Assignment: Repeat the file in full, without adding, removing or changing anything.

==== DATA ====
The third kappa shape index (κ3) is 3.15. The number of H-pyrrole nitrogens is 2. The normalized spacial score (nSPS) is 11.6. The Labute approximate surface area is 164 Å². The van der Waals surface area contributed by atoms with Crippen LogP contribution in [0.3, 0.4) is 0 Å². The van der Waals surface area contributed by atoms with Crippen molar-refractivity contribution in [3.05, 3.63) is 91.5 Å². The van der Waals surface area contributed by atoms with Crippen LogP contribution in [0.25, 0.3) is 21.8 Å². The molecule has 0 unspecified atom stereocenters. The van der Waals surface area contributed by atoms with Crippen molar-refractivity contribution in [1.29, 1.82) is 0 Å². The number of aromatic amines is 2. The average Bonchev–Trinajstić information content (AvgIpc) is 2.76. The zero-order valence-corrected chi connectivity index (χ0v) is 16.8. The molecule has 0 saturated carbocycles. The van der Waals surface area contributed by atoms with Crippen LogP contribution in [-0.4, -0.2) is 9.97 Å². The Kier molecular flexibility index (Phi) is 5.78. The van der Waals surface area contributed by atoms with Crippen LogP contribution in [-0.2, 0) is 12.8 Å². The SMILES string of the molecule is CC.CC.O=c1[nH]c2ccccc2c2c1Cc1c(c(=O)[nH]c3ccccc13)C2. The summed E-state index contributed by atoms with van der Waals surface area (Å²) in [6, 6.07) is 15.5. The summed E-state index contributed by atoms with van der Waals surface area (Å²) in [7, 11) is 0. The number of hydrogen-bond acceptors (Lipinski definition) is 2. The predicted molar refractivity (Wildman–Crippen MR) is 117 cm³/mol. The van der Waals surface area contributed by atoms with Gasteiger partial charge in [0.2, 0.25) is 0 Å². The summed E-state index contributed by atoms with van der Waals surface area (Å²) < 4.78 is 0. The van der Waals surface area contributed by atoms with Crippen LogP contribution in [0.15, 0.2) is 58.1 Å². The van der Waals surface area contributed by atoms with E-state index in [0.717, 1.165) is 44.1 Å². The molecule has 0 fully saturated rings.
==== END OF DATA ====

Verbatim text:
The third kappa shape index (κ3) is 3.15. The number of H-pyrrole nitrogens is 2. The normalized spacial score (nSPS) is 11.6. The Labute approximate surface area is 164 Å². The van der Waals surface area contributed by atoms with Crippen LogP contribution in [0.3, 0.4) is 0 Å². The van der Waals surface area contributed by atoms with Crippen molar-refractivity contribution in [3.05, 3.63) is 91.5 Å². The van der Waals surface area contributed by atoms with Crippen LogP contribution in [0.25, 0.3) is 21.8 Å². The molecule has 0 unspecified atom stereocenters. The van der Waals surface area contributed by atoms with Crippen molar-refractivity contribution in [1.29, 1.82) is 0 Å². The number of aromatic amines is 2. The average Bonchev–Trinajstić information content (AvgIpc) is 2.76. The zero-order valence-corrected chi connectivity index (χ0v) is 16.8. The molecule has 0 saturated carbocycles. The van der Waals surface area contributed by atoms with Crippen LogP contribution in [-0.4, -0.2) is 9.97 Å². The Kier molecular flexibility index (Phi) is 5.78. The van der Waals surface area contributed by atoms with Crippen LogP contribution in [-0.2, 0) is 12.8 Å². The SMILES string of the molecule is CC.CC.O=c1[nH]c2ccccc2c2c1Cc1c(c(=O)[nH]c3ccccc13)C2. The summed E-state index contributed by atoms with van der Waals surface area (Å²) in [6, 6.07) is 15.5. The summed E-state index contributed by atoms with van der Waals surface area (Å²) in [7, 11) is 0. The number of hydrogen-bond acceptors (Lipinski definition) is 2. The predicted molar refractivity (Wildman–Crippen MR) is 117 cm³/mol. The van der Waals surface area contributed by atoms with Gasteiger partial charge in [0.2, 0.25) is 0 Å². The summed E-state index contributed by atoms with van der Waals surface area (Å²) < 4.78 is 0. The van der Waals surface area contributed by atoms with Crippen LogP contribution in [0.15, 0.2) is 58.1 Å². The van der Waals surface area contributed by atoms with E-state index in [0.717, 1.165) is 44.1 Å². The molecule has 0 fully saturated rings.